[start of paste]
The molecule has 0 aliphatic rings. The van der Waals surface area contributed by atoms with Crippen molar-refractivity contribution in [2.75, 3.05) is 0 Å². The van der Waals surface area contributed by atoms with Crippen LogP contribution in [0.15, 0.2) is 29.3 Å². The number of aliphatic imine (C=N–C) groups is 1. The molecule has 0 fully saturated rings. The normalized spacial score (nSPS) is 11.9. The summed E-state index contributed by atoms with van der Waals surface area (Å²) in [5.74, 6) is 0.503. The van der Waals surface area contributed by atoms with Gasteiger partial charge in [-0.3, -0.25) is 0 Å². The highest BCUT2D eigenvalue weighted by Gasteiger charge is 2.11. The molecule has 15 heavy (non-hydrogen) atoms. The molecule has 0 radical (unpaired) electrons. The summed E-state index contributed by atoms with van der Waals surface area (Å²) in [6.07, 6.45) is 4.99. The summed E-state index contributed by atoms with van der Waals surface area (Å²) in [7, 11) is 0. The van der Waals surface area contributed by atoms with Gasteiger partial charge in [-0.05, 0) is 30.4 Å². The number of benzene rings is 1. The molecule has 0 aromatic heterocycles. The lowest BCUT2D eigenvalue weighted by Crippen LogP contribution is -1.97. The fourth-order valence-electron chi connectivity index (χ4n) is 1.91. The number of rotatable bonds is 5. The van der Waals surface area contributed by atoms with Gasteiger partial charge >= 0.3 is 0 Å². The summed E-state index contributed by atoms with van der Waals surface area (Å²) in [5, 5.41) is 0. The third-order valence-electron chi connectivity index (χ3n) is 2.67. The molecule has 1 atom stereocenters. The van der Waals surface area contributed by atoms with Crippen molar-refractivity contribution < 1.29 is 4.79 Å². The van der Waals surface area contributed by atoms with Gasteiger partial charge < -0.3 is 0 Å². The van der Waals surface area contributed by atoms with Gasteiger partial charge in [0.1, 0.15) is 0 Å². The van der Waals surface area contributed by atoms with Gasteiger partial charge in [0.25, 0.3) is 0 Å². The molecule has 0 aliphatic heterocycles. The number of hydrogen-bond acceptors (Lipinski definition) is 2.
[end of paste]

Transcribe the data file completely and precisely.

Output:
The molecule has 0 aliphatic rings. The van der Waals surface area contributed by atoms with Crippen molar-refractivity contribution in [2.75, 3.05) is 0 Å². The van der Waals surface area contributed by atoms with Crippen LogP contribution in [0.15, 0.2) is 29.3 Å². The number of aliphatic imine (C=N–C) groups is 1. The molecule has 0 fully saturated rings. The normalized spacial score (nSPS) is 11.9. The summed E-state index contributed by atoms with van der Waals surface area (Å²) in [5.74, 6) is 0.503. The van der Waals surface area contributed by atoms with Gasteiger partial charge in [-0.3, -0.25) is 0 Å². The highest BCUT2D eigenvalue weighted by Gasteiger charge is 2.11. The molecule has 15 heavy (non-hydrogen) atoms. The molecule has 0 radical (unpaired) electrons. The summed E-state index contributed by atoms with van der Waals surface area (Å²) in [6.07, 6.45) is 4.99. The summed E-state index contributed by atoms with van der Waals surface area (Å²) in [7, 11) is 0. The van der Waals surface area contributed by atoms with Gasteiger partial charge in [-0.05, 0) is 30.4 Å². The number of benzene rings is 1. The molecule has 0 aromatic heterocycles. The lowest BCUT2D eigenvalue weighted by Crippen LogP contribution is -1.97. The fourth-order valence-electron chi connectivity index (χ4n) is 1.91. The number of rotatable bonds is 5. The van der Waals surface area contributed by atoms with Gasteiger partial charge >= 0.3 is 0 Å². The summed E-state index contributed by atoms with van der Waals surface area (Å²) in [5, 5.41) is 0. The third-order valence-electron chi connectivity index (χ3n) is 2.67. The molecule has 1 atom stereocenters. The van der Waals surface area contributed by atoms with Crippen molar-refractivity contribution < 1.29 is 4.79 Å². The van der Waals surface area contributed by atoms with Gasteiger partial charge < -0.3 is 0 Å². The van der Waals surface area contributed by atoms with Gasteiger partial charge in [0.1, 0.15) is 0 Å². The van der Waals surface area contributed by atoms with Gasteiger partial charge in [0.25, 0.3) is 0 Å². The molecule has 0 aliphatic heterocycles. The number of hydrogen-bond acceptors (Lipinski definition) is 2.